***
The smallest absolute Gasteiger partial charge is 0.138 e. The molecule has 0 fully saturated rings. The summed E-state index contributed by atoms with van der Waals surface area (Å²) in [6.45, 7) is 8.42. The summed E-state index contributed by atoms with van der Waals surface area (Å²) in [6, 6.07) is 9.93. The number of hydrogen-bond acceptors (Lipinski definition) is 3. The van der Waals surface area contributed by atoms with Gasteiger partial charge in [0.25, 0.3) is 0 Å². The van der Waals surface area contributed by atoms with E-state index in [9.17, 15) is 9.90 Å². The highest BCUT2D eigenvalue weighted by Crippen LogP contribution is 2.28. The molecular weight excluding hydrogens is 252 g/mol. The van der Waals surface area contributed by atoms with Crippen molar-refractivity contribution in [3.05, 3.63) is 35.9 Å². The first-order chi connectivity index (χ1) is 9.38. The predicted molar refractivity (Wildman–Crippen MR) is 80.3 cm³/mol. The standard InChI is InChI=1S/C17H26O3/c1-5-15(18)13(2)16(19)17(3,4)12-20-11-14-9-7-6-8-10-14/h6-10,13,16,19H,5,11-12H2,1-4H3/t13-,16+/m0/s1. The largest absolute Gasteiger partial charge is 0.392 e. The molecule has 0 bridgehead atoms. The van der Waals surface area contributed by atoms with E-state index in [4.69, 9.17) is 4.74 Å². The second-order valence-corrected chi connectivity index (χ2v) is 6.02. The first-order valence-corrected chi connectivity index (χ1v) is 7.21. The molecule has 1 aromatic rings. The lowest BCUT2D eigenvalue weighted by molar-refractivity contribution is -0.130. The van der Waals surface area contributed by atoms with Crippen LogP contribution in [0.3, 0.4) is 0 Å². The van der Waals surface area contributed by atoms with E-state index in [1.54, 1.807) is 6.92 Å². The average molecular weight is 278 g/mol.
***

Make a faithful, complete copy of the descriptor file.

The smallest absolute Gasteiger partial charge is 0.138 e. The molecule has 0 fully saturated rings. The summed E-state index contributed by atoms with van der Waals surface area (Å²) in [6.45, 7) is 8.42. The summed E-state index contributed by atoms with van der Waals surface area (Å²) in [6, 6.07) is 9.93. The number of hydrogen-bond acceptors (Lipinski definition) is 3. The van der Waals surface area contributed by atoms with Gasteiger partial charge in [0.25, 0.3) is 0 Å². The van der Waals surface area contributed by atoms with E-state index in [9.17, 15) is 9.90 Å². The highest BCUT2D eigenvalue weighted by Crippen LogP contribution is 2.28. The molecular weight excluding hydrogens is 252 g/mol. The van der Waals surface area contributed by atoms with Crippen molar-refractivity contribution in [3.05, 3.63) is 35.9 Å². The first-order chi connectivity index (χ1) is 9.38. The predicted molar refractivity (Wildman–Crippen MR) is 80.3 cm³/mol. The standard InChI is InChI=1S/C17H26O3/c1-5-15(18)13(2)16(19)17(3,4)12-20-11-14-9-7-6-8-10-14/h6-10,13,16,19H,5,11-12H2,1-4H3/t13-,16+/m0/s1. The largest absolute Gasteiger partial charge is 0.392 e. The molecule has 0 bridgehead atoms. The van der Waals surface area contributed by atoms with E-state index in [4.69, 9.17) is 4.74 Å². The second-order valence-corrected chi connectivity index (χ2v) is 6.02. The first-order valence-corrected chi connectivity index (χ1v) is 7.21. The molecule has 1 aromatic rings. The lowest BCUT2D eigenvalue weighted by molar-refractivity contribution is -0.130. The van der Waals surface area contributed by atoms with Crippen LogP contribution in [0.3, 0.4) is 0 Å². The van der Waals surface area contributed by atoms with E-state index in [1.54, 1.807) is 6.92 Å². The average molecular weight is 278 g/mol.